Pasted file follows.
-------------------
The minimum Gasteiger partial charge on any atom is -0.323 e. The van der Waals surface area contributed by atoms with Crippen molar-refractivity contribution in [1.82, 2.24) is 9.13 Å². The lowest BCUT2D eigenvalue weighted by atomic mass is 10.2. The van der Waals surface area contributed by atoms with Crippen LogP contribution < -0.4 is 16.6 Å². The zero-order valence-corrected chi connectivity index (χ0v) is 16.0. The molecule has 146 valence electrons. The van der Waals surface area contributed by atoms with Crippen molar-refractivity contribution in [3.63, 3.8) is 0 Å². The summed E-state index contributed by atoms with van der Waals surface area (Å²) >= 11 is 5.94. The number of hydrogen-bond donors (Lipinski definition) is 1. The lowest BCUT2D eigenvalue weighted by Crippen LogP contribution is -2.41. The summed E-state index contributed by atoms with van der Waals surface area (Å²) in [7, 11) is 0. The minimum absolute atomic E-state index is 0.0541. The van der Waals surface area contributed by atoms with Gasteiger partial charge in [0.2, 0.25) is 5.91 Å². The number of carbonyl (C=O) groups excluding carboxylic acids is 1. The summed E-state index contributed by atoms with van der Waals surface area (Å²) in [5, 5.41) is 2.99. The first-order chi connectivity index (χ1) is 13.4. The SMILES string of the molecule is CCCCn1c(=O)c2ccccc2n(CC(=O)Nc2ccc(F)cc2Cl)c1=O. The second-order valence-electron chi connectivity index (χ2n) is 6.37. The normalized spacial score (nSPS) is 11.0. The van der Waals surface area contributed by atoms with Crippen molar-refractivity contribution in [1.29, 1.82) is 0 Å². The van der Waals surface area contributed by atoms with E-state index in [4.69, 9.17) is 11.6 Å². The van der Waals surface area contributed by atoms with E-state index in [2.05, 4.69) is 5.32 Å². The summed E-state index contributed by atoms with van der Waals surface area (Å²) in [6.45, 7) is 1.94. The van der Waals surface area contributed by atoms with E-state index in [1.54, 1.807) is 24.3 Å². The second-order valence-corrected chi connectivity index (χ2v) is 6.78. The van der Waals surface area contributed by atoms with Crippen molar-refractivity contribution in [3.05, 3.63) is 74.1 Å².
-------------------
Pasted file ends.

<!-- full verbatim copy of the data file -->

The minimum Gasteiger partial charge on any atom is -0.323 e. The van der Waals surface area contributed by atoms with Crippen molar-refractivity contribution in [1.82, 2.24) is 9.13 Å². The lowest BCUT2D eigenvalue weighted by atomic mass is 10.2. The van der Waals surface area contributed by atoms with Crippen LogP contribution < -0.4 is 16.6 Å². The zero-order valence-corrected chi connectivity index (χ0v) is 16.0. The molecule has 146 valence electrons. The van der Waals surface area contributed by atoms with Crippen molar-refractivity contribution in [3.63, 3.8) is 0 Å². The summed E-state index contributed by atoms with van der Waals surface area (Å²) >= 11 is 5.94. The number of hydrogen-bond donors (Lipinski definition) is 1. The lowest BCUT2D eigenvalue weighted by Crippen LogP contribution is -2.41. The summed E-state index contributed by atoms with van der Waals surface area (Å²) in [7, 11) is 0. The minimum absolute atomic E-state index is 0.0541. The van der Waals surface area contributed by atoms with Gasteiger partial charge in [0.2, 0.25) is 5.91 Å². The number of carbonyl (C=O) groups excluding carboxylic acids is 1. The summed E-state index contributed by atoms with van der Waals surface area (Å²) in [5, 5.41) is 2.99. The first-order chi connectivity index (χ1) is 13.4. The SMILES string of the molecule is CCCCn1c(=O)c2ccccc2n(CC(=O)Nc2ccc(F)cc2Cl)c1=O. The second-order valence-electron chi connectivity index (χ2n) is 6.37. The normalized spacial score (nSPS) is 11.0. The van der Waals surface area contributed by atoms with Crippen molar-refractivity contribution in [1.29, 1.82) is 0 Å². The van der Waals surface area contributed by atoms with E-state index in [4.69, 9.17) is 11.6 Å². The van der Waals surface area contributed by atoms with E-state index in [2.05, 4.69) is 5.32 Å². The summed E-state index contributed by atoms with van der Waals surface area (Å²) in [6.45, 7) is 1.94. The van der Waals surface area contributed by atoms with E-state index in [1.54, 1.807) is 24.3 Å². The second-order valence-corrected chi connectivity index (χ2v) is 6.78. The van der Waals surface area contributed by atoms with Crippen molar-refractivity contribution in [3.05, 3.63) is 74.1 Å².